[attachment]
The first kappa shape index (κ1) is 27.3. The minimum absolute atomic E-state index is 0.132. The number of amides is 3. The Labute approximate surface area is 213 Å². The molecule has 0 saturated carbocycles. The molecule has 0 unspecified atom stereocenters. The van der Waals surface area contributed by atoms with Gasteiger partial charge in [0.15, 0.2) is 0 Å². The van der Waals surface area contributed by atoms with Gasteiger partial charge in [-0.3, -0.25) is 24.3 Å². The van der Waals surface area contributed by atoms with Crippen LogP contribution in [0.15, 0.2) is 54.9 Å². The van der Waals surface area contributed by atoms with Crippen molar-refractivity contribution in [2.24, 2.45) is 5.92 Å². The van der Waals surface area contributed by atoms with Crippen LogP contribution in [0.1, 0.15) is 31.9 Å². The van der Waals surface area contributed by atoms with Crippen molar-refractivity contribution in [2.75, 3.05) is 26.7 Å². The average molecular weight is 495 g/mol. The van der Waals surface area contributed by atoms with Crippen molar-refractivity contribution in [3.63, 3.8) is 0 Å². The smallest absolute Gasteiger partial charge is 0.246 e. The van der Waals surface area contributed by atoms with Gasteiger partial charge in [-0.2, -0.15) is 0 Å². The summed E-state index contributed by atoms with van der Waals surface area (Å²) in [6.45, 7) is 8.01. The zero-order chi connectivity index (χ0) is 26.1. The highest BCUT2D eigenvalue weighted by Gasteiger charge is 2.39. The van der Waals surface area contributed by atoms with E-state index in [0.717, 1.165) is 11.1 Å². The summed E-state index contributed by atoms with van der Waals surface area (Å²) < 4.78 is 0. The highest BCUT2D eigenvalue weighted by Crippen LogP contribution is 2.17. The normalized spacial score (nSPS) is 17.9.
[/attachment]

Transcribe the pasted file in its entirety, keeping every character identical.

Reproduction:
The first kappa shape index (κ1) is 27.3. The minimum absolute atomic E-state index is 0.132. The number of amides is 3. The Labute approximate surface area is 213 Å². The molecule has 0 saturated carbocycles. The molecule has 0 unspecified atom stereocenters. The van der Waals surface area contributed by atoms with Gasteiger partial charge in [0.15, 0.2) is 0 Å². The van der Waals surface area contributed by atoms with Gasteiger partial charge in [-0.3, -0.25) is 24.3 Å². The van der Waals surface area contributed by atoms with Crippen LogP contribution in [0.15, 0.2) is 54.9 Å². The van der Waals surface area contributed by atoms with Crippen molar-refractivity contribution in [2.24, 2.45) is 5.92 Å². The van der Waals surface area contributed by atoms with Crippen LogP contribution in [0.1, 0.15) is 31.9 Å². The van der Waals surface area contributed by atoms with Crippen molar-refractivity contribution in [2.75, 3.05) is 26.7 Å². The average molecular weight is 495 g/mol. The van der Waals surface area contributed by atoms with Crippen molar-refractivity contribution in [3.63, 3.8) is 0 Å². The smallest absolute Gasteiger partial charge is 0.246 e. The van der Waals surface area contributed by atoms with Gasteiger partial charge in [-0.2, -0.15) is 0 Å². The summed E-state index contributed by atoms with van der Waals surface area (Å²) in [6.45, 7) is 8.01. The zero-order chi connectivity index (χ0) is 26.1. The highest BCUT2D eigenvalue weighted by Gasteiger charge is 2.39. The van der Waals surface area contributed by atoms with E-state index in [0.717, 1.165) is 11.1 Å². The summed E-state index contributed by atoms with van der Waals surface area (Å²) < 4.78 is 0. The highest BCUT2D eigenvalue weighted by Crippen LogP contribution is 2.17. The normalized spacial score (nSPS) is 17.9.